Although I mostly seemed to sit at a table at the Stables pub and drink (my new favorite is the shandy, half lager and half lemonade: thanks Josh!), the Leeds conference was quite a learning experience. I met many people whose work I have long admired, many others whose work I now admire, many bloggers whose work I follow (Jonathan Jarrett was especially good to meet, and so were Meli and Magistra, and ADM is always fun) and some very bright young in the field folk in whom I have great confidence. Plus I got to hang out quite a bit with Mary Kate and Eileen: what could be better than that? Mary Kate and I shared scones and tea together; Eileen slept in my bed at the Yotel. That isn't what it seems but that is all I will say.
In the days after the IMC, somewhere in the extinct volcanoes turned picturesque hills outside of Rome, when life had slowed down to a pace I haven't enjoyed in years and few people surrounded me besides family, I realized that once I stop being department chair on January 1 2010 I need to dial down the intensity of my life, first off by containing the ever-proliferating commitments I've been making. I'm giving a lecture in York in March, and have organized a panel for NCS Siena in July ... but my son's bar mitzvah is in April, I am tired of missing my daughter's events at her school, I have a book I need to begin to write, I have four essays due in the fall and a special issue of postmedieval I am co-editing, and on and on. Plus I am directing a little medieval and early modern studies institute.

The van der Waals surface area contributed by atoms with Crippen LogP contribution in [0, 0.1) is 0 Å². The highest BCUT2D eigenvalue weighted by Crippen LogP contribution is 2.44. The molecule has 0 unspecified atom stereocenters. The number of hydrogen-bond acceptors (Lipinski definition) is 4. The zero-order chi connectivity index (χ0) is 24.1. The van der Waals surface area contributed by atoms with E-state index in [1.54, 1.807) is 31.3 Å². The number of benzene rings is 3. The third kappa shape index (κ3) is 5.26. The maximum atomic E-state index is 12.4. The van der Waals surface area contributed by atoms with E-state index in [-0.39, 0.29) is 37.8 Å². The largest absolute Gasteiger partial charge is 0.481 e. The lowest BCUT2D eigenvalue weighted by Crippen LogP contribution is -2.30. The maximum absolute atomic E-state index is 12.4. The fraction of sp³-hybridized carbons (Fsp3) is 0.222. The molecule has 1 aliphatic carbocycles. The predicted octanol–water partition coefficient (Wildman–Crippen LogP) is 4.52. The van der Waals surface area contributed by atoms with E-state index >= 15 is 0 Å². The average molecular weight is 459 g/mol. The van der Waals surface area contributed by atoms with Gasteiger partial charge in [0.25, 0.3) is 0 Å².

I need, more than anything, to have some pause -- and lacking that, simply to undertake less.
The last week offered some of that, and the next ten days will offer some more. I'm in Paris right now. Getting here was tough, and featured a marathon sprint through Heathrow to catch a departing plane (how our five year old kept up with us I have no idea), but we had dinner at café near our flat as a thunderstorm swept the heat from the city. The windows are open on the Rue Claude Bernard, and city sounds and French conversations drift in. Will anyone miss me if I simply don't return to the States?